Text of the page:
The Glass Menagerie is a memory play written by Tennessee Williams and set in St. Louis in 1937, whose actions are based on the narrator’s memories, Tom Wingfield. Tom is a protagonist and a narrator who presents the analysis of past events directly to the audience, and he takes part in the play’s actions to demonstrate the recollections of his experience. The play consists of various themes that help build the story and portray its meaning effectively to the audience, including memory, family duty, individual aspiration, escapism, and gender roles. Themes are vital elements in any literal work that allows readers to connect themselves with the narrative. Themes provide literal work’s meaning, flow, and background of the play presenting the author’s observation of the critical facts about humankind. The theme of memory is dominant in The Glass Menagerie, which has been used in different ways to demonstrate emotions, means of escape and unhappiness, and nostalgia.In only 3 hours we’ll deliver a custom Theme of Memory in Williams’ “The Glass Menagerie” essay written 100% from scratch Learn more
In the play, the theme of memory is used as an emotional lens to provide the audience with knowledge to know the lives and behaviors of the characters through Tom’s memories. Memories change with time, which may alter the way things are done, influenced by the emotional responses of an individual. Tom portrays Laura’s fragility in a manner that cannot be argued as true or false since memories are subject to time, place, emotions, and an individual’s perception of past events. At the beginning of Scene 1, Tom says, “The scene is memory and is therefore nonrealistic. Memory takes a lot of poetic license. It omits some details; others are exaggerated, according to the emotional value of the articles it touches, for memory is seated predominantly in the heart. The interior is therefore rather dim and poetic (Williams 1).” Therefore, the narrator informs the audience that events in the play can be exaggerated or altered to convey the intended meaning, entertain, communicate cultural knowledge, and express emotions and personal circumstances.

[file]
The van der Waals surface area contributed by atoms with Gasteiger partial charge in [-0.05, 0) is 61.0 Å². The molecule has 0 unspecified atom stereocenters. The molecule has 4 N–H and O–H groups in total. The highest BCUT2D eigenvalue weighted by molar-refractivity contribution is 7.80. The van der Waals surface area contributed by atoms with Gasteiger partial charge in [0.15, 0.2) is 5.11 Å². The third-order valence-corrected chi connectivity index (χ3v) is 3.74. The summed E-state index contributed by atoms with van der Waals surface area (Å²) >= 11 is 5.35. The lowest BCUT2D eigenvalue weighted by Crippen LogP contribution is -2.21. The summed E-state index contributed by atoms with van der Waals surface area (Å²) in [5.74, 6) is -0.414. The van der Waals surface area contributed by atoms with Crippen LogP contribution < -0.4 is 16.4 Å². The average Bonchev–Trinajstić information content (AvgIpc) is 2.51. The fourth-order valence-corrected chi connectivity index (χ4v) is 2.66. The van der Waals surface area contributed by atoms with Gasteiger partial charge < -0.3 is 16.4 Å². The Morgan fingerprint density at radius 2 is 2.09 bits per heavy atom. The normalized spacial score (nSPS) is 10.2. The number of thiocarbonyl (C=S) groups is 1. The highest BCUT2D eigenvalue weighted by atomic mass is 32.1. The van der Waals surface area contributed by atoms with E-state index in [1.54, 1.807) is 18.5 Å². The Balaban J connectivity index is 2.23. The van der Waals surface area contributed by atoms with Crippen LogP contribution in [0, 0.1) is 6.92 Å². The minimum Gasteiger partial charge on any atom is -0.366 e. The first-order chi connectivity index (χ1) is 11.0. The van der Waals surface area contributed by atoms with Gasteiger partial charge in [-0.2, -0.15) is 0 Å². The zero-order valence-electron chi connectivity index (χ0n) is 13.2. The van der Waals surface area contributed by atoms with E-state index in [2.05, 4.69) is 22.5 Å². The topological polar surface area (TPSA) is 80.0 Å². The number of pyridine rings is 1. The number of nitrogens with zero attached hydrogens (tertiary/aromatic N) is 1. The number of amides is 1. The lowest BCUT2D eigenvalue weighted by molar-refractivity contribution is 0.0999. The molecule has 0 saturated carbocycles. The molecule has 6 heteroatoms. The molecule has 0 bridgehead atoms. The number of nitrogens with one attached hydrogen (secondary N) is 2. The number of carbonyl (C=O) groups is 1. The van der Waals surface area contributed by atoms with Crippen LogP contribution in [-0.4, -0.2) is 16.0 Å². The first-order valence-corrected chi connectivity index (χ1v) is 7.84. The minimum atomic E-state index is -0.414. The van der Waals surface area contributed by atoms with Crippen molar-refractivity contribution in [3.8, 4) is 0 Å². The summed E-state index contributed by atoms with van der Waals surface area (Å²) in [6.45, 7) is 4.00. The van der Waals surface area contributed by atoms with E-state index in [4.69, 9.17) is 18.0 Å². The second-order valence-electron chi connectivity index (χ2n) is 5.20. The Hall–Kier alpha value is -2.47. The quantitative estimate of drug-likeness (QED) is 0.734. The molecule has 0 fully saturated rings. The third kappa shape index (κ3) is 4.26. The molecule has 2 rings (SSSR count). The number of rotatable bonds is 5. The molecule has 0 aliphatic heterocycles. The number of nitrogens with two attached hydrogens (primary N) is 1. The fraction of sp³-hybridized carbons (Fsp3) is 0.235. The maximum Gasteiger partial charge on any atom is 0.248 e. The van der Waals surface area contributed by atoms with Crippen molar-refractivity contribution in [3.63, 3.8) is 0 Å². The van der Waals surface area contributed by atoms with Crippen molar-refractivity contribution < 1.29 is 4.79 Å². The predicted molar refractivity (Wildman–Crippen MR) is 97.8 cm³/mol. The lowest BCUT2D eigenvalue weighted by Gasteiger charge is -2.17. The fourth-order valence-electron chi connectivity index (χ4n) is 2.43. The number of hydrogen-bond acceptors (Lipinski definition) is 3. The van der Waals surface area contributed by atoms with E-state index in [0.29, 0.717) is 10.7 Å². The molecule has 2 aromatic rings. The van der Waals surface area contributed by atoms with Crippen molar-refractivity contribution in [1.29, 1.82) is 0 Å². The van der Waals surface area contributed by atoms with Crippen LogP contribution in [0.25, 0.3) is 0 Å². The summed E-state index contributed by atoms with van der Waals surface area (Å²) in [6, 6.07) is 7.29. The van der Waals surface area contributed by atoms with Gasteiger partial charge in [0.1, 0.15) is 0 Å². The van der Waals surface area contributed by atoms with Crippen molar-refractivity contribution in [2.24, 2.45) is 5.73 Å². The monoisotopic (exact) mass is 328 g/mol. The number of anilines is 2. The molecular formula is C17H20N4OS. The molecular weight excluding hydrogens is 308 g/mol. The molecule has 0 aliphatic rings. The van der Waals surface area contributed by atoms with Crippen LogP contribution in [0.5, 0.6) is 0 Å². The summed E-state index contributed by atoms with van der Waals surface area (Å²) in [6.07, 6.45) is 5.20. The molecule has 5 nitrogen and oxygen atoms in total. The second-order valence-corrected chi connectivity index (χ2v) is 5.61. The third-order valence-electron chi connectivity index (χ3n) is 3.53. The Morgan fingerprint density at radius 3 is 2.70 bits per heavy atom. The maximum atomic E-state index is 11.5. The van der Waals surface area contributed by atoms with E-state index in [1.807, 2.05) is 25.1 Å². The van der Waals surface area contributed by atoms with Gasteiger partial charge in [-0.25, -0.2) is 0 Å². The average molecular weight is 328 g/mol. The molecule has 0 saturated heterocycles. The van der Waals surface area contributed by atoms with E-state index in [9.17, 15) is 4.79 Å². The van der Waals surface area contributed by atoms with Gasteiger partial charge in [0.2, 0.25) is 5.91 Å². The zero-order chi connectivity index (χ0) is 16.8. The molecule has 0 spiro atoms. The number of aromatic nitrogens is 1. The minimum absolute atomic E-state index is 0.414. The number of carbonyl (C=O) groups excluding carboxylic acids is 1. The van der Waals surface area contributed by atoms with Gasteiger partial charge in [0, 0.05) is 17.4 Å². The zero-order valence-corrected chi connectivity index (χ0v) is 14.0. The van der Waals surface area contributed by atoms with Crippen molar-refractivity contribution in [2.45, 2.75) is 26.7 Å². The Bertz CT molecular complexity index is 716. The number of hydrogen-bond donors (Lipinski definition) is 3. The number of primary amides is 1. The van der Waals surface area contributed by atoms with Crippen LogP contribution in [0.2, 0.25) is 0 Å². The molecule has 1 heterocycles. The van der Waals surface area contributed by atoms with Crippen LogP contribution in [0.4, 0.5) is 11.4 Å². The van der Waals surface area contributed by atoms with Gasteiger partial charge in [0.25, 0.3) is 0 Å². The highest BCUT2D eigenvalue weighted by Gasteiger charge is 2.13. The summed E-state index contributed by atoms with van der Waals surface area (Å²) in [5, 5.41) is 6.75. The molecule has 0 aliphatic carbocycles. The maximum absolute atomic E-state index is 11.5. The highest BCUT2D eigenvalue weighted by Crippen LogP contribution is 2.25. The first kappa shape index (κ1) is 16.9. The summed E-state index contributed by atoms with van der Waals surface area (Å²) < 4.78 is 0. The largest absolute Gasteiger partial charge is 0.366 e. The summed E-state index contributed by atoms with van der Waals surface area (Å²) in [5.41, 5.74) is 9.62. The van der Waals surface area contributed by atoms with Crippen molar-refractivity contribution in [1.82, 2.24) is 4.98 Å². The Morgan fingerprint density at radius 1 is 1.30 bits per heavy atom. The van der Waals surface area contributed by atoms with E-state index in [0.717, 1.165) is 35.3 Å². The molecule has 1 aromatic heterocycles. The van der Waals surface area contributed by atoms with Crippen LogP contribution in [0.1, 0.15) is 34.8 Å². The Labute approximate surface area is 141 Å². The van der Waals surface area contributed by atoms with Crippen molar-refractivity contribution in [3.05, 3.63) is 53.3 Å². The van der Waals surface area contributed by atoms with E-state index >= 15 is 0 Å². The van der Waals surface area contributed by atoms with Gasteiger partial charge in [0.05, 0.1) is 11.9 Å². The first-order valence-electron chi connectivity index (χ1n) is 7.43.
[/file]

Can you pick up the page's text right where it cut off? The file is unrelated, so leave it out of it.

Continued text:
The theme of memory is used to escape unhappiness in The Glass Menagerie, where the present characters’ lives are affected by memories. In the play, the memory becomes a hindrance to Amanda’s current circumstances, plagued by the near-perfect past youth events that remind him of the differences between the two different time zones (Bhawar 2168). The narrator is embittered by his father’s abandonment, which affects the present life of adventure, new places, excitement, and new experiences. Tom is haunted by the memories of working at the warehouse and living at home, restricted from the life he always wanted, which brings guilt and unhappiness.
The past affectionate feeling is demonstrated in the play and its ending, which presents an inevitable presence of nostalgia, and the ability to shape people’s lives. Memories trigger people’s emotions, which can highly affect how things are presently performed (Bhawar 2167). At the end of scene seven, Tom reveals that memories of Laura still haunt him even though he left her behind.
People’s past events cannot be destroyed as memories are a powerful tool to shape an individual’s present life. In the play, the character’s actions are shaped by the past events of Tom’s memories, but their alteration is clear evidence that the feelings brought together with memories can be changed. People can decide to feel differently concerning a particular memory, and from this, they can choose to build their story, enduring progress, and happiness.
Bhawar, Pradnya. “Conflict Between Reality and Illusion in Tennessee Williams’ Play The Glass Menagerie”. International Journal of English Literature and Social Sciences, vol. 5, no. 6, 2020, pp. 2166-2170. AI Publications.
Williams, Tennessee. The glass menagerie. New Directions Publishing, 2011. 1-116. Web.Academic experts
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